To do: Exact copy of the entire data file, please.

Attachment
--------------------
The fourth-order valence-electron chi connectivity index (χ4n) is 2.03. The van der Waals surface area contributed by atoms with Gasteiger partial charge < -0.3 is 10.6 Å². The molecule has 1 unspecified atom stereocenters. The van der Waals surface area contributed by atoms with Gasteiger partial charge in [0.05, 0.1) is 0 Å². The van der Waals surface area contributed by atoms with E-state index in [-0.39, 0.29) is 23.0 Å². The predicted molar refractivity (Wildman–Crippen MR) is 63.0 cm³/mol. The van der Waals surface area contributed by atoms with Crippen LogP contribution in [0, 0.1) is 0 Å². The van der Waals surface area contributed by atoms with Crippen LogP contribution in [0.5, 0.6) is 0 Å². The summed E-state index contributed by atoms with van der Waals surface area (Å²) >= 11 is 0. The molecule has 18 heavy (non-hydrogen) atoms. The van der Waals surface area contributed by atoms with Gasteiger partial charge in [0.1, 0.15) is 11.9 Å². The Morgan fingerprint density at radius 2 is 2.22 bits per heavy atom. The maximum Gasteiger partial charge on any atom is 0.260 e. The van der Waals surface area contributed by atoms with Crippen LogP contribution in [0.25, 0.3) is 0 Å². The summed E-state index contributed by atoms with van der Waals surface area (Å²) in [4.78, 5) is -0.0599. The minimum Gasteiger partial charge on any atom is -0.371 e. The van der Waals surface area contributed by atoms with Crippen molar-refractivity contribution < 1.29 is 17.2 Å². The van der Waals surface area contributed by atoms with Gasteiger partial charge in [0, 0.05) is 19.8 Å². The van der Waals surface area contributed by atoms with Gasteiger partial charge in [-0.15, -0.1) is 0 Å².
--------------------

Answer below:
The fourth-order valence-electron chi connectivity index (χ4n) is 2.03. The van der Waals surface area contributed by atoms with Gasteiger partial charge < -0.3 is 10.6 Å². The molecule has 1 unspecified atom stereocenters. The van der Waals surface area contributed by atoms with Gasteiger partial charge in [0.05, 0.1) is 0 Å². The van der Waals surface area contributed by atoms with E-state index in [-0.39, 0.29) is 23.0 Å². The predicted molar refractivity (Wildman–Crippen MR) is 63.0 cm³/mol. The van der Waals surface area contributed by atoms with Crippen LogP contribution in [0, 0.1) is 0 Å². The van der Waals surface area contributed by atoms with Crippen LogP contribution in [0.5, 0.6) is 0 Å². The summed E-state index contributed by atoms with van der Waals surface area (Å²) >= 11 is 0. The molecule has 18 heavy (non-hydrogen) atoms. The van der Waals surface area contributed by atoms with Gasteiger partial charge in [0.1, 0.15) is 11.9 Å². The Morgan fingerprint density at radius 2 is 2.22 bits per heavy atom. The maximum Gasteiger partial charge on any atom is 0.260 e. The van der Waals surface area contributed by atoms with Crippen LogP contribution in [0.25, 0.3) is 0 Å². The summed E-state index contributed by atoms with van der Waals surface area (Å²) in [4.78, 5) is -0.0599. The minimum Gasteiger partial charge on any atom is -0.371 e. The van der Waals surface area contributed by atoms with Crippen molar-refractivity contribution < 1.29 is 17.2 Å². The van der Waals surface area contributed by atoms with Gasteiger partial charge in [0, 0.05) is 19.8 Å². The van der Waals surface area contributed by atoms with Gasteiger partial charge in [-0.15, -0.1) is 0 Å².